The following evening I did do just that. I became aware during that day of a growing ache in my head. Not a real one mind you, more like a thought that wanted to get out but was blocked behind a door marked "gone to work". Opening that door in the evening proved quite eventful. I realised I had been mulling over part of my own existence during the previous year. This period was quite a hard, self-imposed self-loathing kind of affair. Yet, I seemed to join these events with Hannah's simple request for script submissions for Manchester ADP and... boom! (as you kids say)
Could I? Should I?
Part of the recovery from my "dark period" saw me promising myself that I would not shy away from doing something different. So I considered something astonishing; Could I write a short play about the struggle I had? Would it be interesting, engaging, thought provoking or just plain crap? A line from the Coldplay song "Fix You" rang in my ears, "If you never try, you'll never know.". Okay then, why not give it a go.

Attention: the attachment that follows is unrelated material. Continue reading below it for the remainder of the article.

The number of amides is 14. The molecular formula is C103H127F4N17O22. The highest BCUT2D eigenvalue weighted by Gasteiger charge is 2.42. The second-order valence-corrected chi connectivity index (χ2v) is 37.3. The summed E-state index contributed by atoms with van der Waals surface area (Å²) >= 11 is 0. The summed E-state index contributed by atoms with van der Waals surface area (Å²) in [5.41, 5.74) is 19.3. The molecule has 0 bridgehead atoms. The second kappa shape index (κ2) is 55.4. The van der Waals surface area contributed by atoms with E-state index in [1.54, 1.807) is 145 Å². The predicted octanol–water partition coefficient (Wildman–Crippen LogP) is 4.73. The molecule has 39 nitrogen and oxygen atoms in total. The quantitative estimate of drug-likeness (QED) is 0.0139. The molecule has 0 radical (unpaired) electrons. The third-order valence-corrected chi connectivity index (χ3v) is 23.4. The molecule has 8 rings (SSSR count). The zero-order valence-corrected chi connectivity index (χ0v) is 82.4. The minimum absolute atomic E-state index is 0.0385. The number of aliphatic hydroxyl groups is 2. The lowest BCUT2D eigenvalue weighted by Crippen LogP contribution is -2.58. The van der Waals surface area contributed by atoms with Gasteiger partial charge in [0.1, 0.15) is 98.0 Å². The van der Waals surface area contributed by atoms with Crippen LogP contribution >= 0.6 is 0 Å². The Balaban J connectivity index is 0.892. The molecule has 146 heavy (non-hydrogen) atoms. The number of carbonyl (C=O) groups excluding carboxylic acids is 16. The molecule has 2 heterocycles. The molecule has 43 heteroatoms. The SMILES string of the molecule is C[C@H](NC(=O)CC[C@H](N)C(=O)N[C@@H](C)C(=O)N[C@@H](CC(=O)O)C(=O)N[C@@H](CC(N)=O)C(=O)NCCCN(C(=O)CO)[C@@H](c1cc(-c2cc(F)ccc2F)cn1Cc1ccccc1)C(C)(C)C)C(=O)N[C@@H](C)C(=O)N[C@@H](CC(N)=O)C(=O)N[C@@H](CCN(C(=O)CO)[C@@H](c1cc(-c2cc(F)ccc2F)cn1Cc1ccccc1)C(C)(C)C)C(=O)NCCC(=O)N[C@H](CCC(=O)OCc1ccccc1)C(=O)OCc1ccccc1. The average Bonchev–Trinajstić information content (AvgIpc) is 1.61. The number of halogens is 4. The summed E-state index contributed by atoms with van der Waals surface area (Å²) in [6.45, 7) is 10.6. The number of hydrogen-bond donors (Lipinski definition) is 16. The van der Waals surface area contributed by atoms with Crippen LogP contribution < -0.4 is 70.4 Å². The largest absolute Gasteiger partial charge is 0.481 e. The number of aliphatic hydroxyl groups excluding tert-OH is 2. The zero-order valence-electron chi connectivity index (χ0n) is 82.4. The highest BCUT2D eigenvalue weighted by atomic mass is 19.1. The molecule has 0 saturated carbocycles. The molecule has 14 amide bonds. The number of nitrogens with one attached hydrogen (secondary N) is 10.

Once the decision was made, the words came fast. I poured out some of my deepest feelings in text, abstracting those feelings into characters I could relate to. By the end of 2 or 3 hours of writing, fiddling, reading and more fiddling, I launched the script into the ether and to my nephew Sean for some critique.
It did take a while to have the opportunity to sit and discuss what I had written, but the feedback I got from Sean gave me the positive vibe I'd been hoping for. There could be something here, it has legs. Can we maybe call it "a thing". Gosh! Another couple of iterations and the piece was ready. The script was submitted to Manchester ADP April 9th, and I await evaluation, words of wisdom, and I hope plenty of constructive critique. Exited, yes I am!
So to my point of this missive?
Well, I'd just like to say a massive thanks to Diana Atkins for having the foresight to found this amazing idea called Manchester ADP, which has turned into a thriving community. So too my adoration goes out to Hannah Ellis for the superlative interactions with us poor mortals every month. The combination of an exceptional bunch of people, packed theatre, vibrant and friendly conversation, has given fuel to creativity I had not known was within me.